New documents have come to light revealing more evidence of a ‘secret deal’ between Surrey County Council and the Government over the county’s proposed 15% tax hike.
The Department for Communities and Local Government (DLCG) yesterday published all communication about the alleged deal with Surrey, which revealed ministers indicated ‘some extra funding’ would be available to the county after 2018.
The documents revealed Surrey's finance director, Sheila Little, sent a text to a senior DCLG official on 7th February which said: ‘Did you get any confirmation of a proposal? Thanks for the letter and as I indicated yesterday we do need a figure asap to be able to work through the implications ahead of full council debate on Tuesday.’
A later text also stated council leader David Hodge had shown Ms Little a ‘note from a Surrey MP about a conversation late last night with SJ’ which ‘seems to indicate Government are willing to get us some extra funding from 2018’.
The text continued: ‘V interested in whether this is sincere. As it stands isn't enough to call the ref off? But could it be? Grateful if we can have an officer chat, although I've told the leader he would need to speak to SJ.’
SJ is thought to be communities secretary Sajid Javid.
Matthew Style, director of local government finance, also wrote to Ms Little about the possibility of Surrey being the first to pilot 100% business rates retention.
‘We have been discussing the possibility that Surrey County Council would be the first two-tier area to pilot 100% business rates retention from April 2017,’ the letter said.
‘I am grateful to you for working so quickly to develop a proposal, but regret that we cannot take this any further.’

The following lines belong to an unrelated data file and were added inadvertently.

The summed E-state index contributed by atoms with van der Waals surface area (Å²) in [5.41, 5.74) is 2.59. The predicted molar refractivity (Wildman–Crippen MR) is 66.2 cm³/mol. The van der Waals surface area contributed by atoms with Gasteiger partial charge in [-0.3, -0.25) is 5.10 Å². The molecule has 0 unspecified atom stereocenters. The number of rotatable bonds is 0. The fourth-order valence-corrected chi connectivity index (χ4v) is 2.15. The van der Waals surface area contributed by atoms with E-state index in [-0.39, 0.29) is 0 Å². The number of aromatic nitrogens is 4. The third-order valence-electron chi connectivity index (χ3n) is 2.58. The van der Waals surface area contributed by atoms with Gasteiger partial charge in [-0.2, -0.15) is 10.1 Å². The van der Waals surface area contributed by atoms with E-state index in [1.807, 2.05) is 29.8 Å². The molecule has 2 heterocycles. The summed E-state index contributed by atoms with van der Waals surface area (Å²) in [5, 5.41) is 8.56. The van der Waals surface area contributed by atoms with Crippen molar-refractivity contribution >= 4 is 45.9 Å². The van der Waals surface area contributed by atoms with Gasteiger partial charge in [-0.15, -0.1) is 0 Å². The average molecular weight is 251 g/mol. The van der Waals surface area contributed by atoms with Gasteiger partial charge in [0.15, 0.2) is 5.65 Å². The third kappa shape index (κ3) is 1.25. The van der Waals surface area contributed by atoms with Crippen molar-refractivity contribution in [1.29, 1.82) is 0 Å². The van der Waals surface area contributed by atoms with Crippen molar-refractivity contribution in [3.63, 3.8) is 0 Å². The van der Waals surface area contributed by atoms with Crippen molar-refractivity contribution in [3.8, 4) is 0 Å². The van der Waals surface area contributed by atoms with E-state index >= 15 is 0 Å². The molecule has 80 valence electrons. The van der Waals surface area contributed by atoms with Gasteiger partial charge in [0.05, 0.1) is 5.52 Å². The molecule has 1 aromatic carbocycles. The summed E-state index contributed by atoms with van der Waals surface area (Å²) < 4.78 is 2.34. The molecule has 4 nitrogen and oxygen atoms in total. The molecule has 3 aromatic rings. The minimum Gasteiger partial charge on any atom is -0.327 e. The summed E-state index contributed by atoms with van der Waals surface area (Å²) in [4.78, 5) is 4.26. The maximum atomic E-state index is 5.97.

Surrey Council Council last month abandoned plans to hold a referendum on a 15% council tax increase to pay for social care amid accusations a ‘sweetheart’ deal had been reached with the Government.
Mr Hodge, the council’s Conservative leader, denied any such deal had been reached — although a leaked tape on Wednesday caught him admitting he had secured a ‘gentleman’s agreement’ from ministers to call off the referendum.
The new documents also showed a number of prominent Conservative MPs lobbied the Government on behalf of the county council.
In a letter dated 3rd November, 2016, MPs including Michael Gove, Crispin Blunt and Dominic Raab complained the four year local authority financial settlement was ‘unacceptable’ for Surrey.
‘Accepting such an offer would mean that Surrey residents would be faced with a 3% increase in their Surrey County Council Tax which would effectively subsidise services in other parts of the country,’ they wrote.
‘This is particularly unacceptable as Surrey residents already pay one of the highest Council Tax rates in the country.’
In another letter, Mr Hodge criticised the Government’s allocation of Better Care Funds as ‘unfair, anti-Conservative, and definitely anti-Surrey’. The county has been assessed as requiring £25m per year from the fund but is scheduled to receive £1.5m.
Teresa Pearce, shadow secretary of state for communities and local government, said this was ‘evidence of the Tories secret deal with the leadership of Surrey County Council’.
‘There is a huge crisis in social care which today’s budget won’t fix. What we need from the Tories is a long term sustainable plan, rather than sweetheart deals for Tories councils.
‘Theresa May needs to come clean. We need full disclosure of the terms of the deal and reassurance that all councils will be treated the same way not just the lucky few the Tories favour.’